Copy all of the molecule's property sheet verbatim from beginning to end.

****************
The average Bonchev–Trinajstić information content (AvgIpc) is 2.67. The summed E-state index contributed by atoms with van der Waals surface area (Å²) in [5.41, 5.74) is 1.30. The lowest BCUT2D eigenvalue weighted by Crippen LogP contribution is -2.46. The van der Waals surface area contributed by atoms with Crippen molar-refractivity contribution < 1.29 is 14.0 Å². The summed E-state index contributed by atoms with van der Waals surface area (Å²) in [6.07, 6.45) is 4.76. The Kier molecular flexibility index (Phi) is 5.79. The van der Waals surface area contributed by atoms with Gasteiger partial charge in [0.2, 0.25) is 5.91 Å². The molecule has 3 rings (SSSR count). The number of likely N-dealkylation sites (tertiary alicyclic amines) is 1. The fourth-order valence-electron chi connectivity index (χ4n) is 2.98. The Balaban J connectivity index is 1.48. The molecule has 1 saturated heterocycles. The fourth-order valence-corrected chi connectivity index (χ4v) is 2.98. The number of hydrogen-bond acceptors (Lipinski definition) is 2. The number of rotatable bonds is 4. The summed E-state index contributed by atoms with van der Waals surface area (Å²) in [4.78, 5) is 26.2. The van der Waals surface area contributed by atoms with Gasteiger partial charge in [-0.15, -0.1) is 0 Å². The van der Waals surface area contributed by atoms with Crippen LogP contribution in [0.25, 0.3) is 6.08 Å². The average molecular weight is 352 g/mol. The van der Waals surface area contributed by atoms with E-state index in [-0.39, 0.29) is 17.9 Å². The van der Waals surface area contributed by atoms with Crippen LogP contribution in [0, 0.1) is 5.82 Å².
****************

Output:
The average Bonchev–Trinajstić information content (AvgIpc) is 2.67. The summed E-state index contributed by atoms with van der Waals surface area (Å²) in [5.41, 5.74) is 1.30. The lowest BCUT2D eigenvalue weighted by Crippen LogP contribution is -2.46. The van der Waals surface area contributed by atoms with Crippen molar-refractivity contribution < 1.29 is 14.0 Å². The summed E-state index contributed by atoms with van der Waals surface area (Å²) in [6.07, 6.45) is 4.76. The Kier molecular flexibility index (Phi) is 5.79. The van der Waals surface area contributed by atoms with Gasteiger partial charge in [0.2, 0.25) is 5.91 Å². The molecule has 3 rings (SSSR count). The number of likely N-dealkylation sites (tertiary alicyclic amines) is 1. The fourth-order valence-electron chi connectivity index (χ4n) is 2.98. The Balaban J connectivity index is 1.48. The molecule has 1 saturated heterocycles. The fourth-order valence-corrected chi connectivity index (χ4v) is 2.98. The number of hydrogen-bond acceptors (Lipinski definition) is 2. The number of rotatable bonds is 4. The summed E-state index contributed by atoms with van der Waals surface area (Å²) in [4.78, 5) is 26.2. The van der Waals surface area contributed by atoms with Gasteiger partial charge in [-0.15, -0.1) is 0 Å². The van der Waals surface area contributed by atoms with Crippen LogP contribution in [0.25, 0.3) is 6.08 Å². The average molecular weight is 352 g/mol. The van der Waals surface area contributed by atoms with E-state index in [-0.39, 0.29) is 17.9 Å². The van der Waals surface area contributed by atoms with Crippen LogP contribution in [0, 0.1) is 5.82 Å².